I'm at WeMedia at the moment...
So the other day I ran some
things to clean up my laptop... uninstalling random features I didn't think I
needed. Who would have thought that uninstalling speech recognition features
would also uninstall handwriting recognition. Tablet rended useless for the
moment... very frustrating as I try to blog the WeMedia
Listening to the first panel, it makes me wonder whether or
not the changing media opens up new opportunities for young journalists who have
cultivated WeMedia platforms and technology to create trust. In other words, is
it easier for CBS to put Andy Rooney on a podcast or to hire a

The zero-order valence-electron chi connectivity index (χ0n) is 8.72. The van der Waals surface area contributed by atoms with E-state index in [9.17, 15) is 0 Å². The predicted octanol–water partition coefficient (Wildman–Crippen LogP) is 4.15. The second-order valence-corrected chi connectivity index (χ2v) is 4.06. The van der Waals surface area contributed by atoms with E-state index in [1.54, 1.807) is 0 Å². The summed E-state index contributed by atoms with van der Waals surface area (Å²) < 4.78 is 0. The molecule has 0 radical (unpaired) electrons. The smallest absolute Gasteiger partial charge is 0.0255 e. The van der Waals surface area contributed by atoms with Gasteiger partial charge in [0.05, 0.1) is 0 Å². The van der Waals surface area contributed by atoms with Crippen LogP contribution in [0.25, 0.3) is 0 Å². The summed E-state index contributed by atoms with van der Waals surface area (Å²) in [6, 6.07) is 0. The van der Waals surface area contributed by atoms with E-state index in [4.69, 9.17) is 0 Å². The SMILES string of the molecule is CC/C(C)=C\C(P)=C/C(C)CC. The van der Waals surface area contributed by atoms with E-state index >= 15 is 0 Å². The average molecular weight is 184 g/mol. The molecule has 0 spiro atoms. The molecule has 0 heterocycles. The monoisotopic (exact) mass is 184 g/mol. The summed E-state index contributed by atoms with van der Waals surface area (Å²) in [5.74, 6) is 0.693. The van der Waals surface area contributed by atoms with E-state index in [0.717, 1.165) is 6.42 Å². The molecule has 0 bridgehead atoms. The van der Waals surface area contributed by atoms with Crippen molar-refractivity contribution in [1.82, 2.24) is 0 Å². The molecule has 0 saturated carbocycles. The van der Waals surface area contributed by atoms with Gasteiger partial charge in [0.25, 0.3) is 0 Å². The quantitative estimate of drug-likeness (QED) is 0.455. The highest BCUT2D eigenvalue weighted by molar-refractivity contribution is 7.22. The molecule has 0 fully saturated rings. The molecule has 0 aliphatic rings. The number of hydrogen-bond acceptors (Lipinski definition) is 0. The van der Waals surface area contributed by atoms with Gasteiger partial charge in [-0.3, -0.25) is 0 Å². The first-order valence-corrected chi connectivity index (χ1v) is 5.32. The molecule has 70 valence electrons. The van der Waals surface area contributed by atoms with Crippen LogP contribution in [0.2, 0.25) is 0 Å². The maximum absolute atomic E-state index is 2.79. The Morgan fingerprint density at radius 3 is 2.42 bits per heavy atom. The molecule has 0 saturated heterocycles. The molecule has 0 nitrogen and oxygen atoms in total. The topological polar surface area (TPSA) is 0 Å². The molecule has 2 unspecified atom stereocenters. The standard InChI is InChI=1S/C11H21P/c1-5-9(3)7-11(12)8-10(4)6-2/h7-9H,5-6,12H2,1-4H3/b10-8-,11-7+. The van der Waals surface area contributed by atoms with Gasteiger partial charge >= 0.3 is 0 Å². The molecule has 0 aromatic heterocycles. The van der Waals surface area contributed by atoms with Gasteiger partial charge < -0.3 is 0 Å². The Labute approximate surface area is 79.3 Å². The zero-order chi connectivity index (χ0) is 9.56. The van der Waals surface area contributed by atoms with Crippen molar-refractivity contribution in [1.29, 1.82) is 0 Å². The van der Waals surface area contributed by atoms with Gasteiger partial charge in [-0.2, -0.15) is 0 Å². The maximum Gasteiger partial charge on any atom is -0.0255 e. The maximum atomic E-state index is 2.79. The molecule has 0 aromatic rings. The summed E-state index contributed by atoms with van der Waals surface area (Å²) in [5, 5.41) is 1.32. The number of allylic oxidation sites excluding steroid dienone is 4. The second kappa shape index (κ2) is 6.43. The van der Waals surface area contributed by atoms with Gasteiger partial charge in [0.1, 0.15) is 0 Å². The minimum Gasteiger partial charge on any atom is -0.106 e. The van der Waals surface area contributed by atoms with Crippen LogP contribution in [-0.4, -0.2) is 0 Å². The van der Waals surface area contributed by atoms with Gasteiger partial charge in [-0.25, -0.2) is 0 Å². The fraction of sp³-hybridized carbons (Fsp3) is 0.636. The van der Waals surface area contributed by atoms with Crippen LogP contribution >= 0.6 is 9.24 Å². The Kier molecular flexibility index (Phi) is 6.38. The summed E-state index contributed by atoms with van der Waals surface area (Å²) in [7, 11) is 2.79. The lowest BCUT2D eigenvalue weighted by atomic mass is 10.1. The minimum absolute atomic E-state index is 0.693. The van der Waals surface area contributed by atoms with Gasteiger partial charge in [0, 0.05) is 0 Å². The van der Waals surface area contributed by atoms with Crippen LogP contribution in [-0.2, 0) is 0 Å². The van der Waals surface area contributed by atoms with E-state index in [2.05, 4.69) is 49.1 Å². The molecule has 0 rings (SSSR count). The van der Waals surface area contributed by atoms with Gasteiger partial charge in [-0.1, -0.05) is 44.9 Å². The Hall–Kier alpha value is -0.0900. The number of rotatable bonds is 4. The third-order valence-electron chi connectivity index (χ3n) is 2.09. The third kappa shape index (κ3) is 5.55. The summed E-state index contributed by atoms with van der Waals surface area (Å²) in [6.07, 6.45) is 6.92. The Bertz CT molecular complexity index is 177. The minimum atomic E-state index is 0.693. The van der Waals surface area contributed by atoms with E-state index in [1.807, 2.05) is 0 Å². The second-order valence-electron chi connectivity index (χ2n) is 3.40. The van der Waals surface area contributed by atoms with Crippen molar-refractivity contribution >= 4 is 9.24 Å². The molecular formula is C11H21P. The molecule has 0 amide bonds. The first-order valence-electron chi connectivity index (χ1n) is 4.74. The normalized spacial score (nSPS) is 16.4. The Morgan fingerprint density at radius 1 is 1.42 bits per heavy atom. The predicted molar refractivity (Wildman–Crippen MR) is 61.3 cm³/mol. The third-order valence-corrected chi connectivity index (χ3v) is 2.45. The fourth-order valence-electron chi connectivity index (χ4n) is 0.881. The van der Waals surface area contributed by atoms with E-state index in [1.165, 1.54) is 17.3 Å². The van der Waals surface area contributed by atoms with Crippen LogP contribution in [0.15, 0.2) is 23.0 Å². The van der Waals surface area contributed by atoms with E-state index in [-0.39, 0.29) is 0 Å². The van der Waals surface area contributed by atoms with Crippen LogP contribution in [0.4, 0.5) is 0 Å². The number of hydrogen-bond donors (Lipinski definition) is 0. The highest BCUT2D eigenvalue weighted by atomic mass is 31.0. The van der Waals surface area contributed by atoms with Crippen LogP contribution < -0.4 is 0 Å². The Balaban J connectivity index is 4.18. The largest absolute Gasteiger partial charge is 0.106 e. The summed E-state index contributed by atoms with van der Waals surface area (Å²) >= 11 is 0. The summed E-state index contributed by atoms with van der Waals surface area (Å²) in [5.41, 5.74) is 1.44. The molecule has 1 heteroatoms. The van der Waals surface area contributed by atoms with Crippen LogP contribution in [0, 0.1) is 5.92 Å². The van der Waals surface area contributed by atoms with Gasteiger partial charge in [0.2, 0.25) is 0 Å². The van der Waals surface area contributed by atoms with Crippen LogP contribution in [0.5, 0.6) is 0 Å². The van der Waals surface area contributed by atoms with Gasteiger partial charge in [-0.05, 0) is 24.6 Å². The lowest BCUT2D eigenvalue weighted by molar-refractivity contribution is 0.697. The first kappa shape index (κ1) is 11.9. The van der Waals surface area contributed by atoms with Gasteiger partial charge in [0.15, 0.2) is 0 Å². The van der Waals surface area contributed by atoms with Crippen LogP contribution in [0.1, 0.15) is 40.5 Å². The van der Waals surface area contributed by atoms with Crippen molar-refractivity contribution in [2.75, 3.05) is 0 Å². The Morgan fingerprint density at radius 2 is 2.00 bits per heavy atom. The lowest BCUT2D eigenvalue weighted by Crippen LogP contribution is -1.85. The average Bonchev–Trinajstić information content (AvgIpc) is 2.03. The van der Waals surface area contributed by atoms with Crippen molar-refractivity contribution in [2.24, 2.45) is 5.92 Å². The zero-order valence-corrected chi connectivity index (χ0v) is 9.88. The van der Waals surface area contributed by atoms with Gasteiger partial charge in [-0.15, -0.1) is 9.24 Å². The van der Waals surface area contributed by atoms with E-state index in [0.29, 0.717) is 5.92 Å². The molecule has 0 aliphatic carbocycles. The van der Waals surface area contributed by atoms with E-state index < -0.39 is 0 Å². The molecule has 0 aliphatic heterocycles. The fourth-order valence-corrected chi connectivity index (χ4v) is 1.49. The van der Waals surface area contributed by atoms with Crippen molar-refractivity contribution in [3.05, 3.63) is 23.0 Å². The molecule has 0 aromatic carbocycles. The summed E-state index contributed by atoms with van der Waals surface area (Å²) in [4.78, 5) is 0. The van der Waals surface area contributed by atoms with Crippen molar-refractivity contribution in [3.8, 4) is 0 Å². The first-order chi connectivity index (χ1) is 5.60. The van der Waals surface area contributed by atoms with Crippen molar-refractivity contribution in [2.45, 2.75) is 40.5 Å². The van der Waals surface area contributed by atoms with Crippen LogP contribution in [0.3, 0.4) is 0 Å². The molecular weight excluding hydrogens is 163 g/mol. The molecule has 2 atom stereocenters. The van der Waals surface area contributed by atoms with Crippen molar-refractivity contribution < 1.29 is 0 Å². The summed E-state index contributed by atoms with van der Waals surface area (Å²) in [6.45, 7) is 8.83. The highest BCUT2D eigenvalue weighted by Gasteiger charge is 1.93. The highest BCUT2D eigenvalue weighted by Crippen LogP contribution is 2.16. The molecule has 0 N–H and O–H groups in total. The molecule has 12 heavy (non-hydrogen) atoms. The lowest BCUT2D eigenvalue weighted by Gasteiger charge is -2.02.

true podcaster... and if they hire a podcaster, what could they actually
provide that person in terms of channel support?
Larry Kramer brings up
an interesting point that new forms of media are increasing utilization rates of
the newsroom. Whereas in the past, political staffs couldn't find their way on
the air when the station was hyperfocused on one progam, they're now publishing
stories and video on the web.
According to Farai
Chideya, NPR has a job opening for a New Media Music Editor. I'll
make sure Fred doesn't apply.
Here's another digital divide:
Political/news engagement and disengagement. How many people are less
interested in the news and politics than they were ten years ago because they
have so much other content to consume or because they're more connected to
work? (iPods and Blackberries gaining commuter minutes versus the newspaper.)
How many are more hyperfocused on it because of blogging and access to more and
better information? I feel like there's more of the former than of the latter.